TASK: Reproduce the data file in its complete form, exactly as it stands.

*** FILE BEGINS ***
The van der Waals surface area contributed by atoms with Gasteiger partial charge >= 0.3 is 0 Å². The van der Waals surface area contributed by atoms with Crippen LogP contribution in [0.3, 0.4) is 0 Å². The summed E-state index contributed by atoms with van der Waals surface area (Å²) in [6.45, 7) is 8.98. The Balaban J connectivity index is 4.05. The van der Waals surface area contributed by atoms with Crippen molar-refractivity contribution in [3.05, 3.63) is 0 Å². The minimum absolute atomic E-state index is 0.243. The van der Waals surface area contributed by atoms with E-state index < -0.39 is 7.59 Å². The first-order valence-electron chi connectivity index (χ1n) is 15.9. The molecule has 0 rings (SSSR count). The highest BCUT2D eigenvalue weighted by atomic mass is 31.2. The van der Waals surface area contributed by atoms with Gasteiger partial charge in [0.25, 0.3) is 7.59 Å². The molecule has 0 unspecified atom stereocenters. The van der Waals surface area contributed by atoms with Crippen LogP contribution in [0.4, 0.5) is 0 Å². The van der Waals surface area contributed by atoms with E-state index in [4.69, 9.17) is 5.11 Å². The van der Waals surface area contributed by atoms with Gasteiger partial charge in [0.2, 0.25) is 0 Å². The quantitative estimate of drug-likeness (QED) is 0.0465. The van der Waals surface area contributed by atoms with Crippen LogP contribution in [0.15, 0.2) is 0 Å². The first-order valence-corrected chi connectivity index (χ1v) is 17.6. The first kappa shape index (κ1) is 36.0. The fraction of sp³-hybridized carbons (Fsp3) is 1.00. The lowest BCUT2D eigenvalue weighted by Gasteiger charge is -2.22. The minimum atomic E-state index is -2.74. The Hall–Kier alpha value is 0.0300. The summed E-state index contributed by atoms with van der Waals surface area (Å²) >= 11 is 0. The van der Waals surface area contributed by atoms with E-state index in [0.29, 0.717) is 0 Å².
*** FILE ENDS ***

The van der Waals surface area contributed by atoms with Gasteiger partial charge >= 0.3 is 0 Å². The van der Waals surface area contributed by atoms with Crippen LogP contribution in [0.3, 0.4) is 0 Å². The summed E-state index contributed by atoms with van der Waals surface area (Å²) in [6.45, 7) is 8.98. The Balaban J connectivity index is 4.05. The van der Waals surface area contributed by atoms with Crippen molar-refractivity contribution in [3.05, 3.63) is 0 Å². The minimum absolute atomic E-state index is 0.243. The van der Waals surface area contributed by atoms with E-state index < -0.39 is 7.59 Å². The first-order valence-electron chi connectivity index (χ1n) is 15.9. The molecule has 0 rings (SSSR count). The highest BCUT2D eigenvalue weighted by atomic mass is 31.2. The van der Waals surface area contributed by atoms with Gasteiger partial charge in [0.25, 0.3) is 7.59 Å². The molecule has 0 unspecified atom stereocenters. The van der Waals surface area contributed by atoms with Crippen LogP contribution in [0.4, 0.5) is 0 Å². The van der Waals surface area contributed by atoms with E-state index in [4.69, 9.17) is 5.11 Å². The van der Waals surface area contributed by atoms with Gasteiger partial charge in [0.2, 0.25) is 0 Å². The quantitative estimate of drug-likeness (QED) is 0.0465. The van der Waals surface area contributed by atoms with Crippen LogP contribution in [0.15, 0.2) is 0 Å². The first-order valence-corrected chi connectivity index (χ1v) is 17.6. The first kappa shape index (κ1) is 36.0. The fraction of sp³-hybridized carbons (Fsp3) is 1.00. The lowest BCUT2D eigenvalue weighted by Gasteiger charge is -2.22. The minimum atomic E-state index is -2.74. The Hall–Kier alpha value is 0.0300. The summed E-state index contributed by atoms with van der Waals surface area (Å²) >= 11 is 0. The van der Waals surface area contributed by atoms with E-state index in [0.29, 0.717) is 0 Å².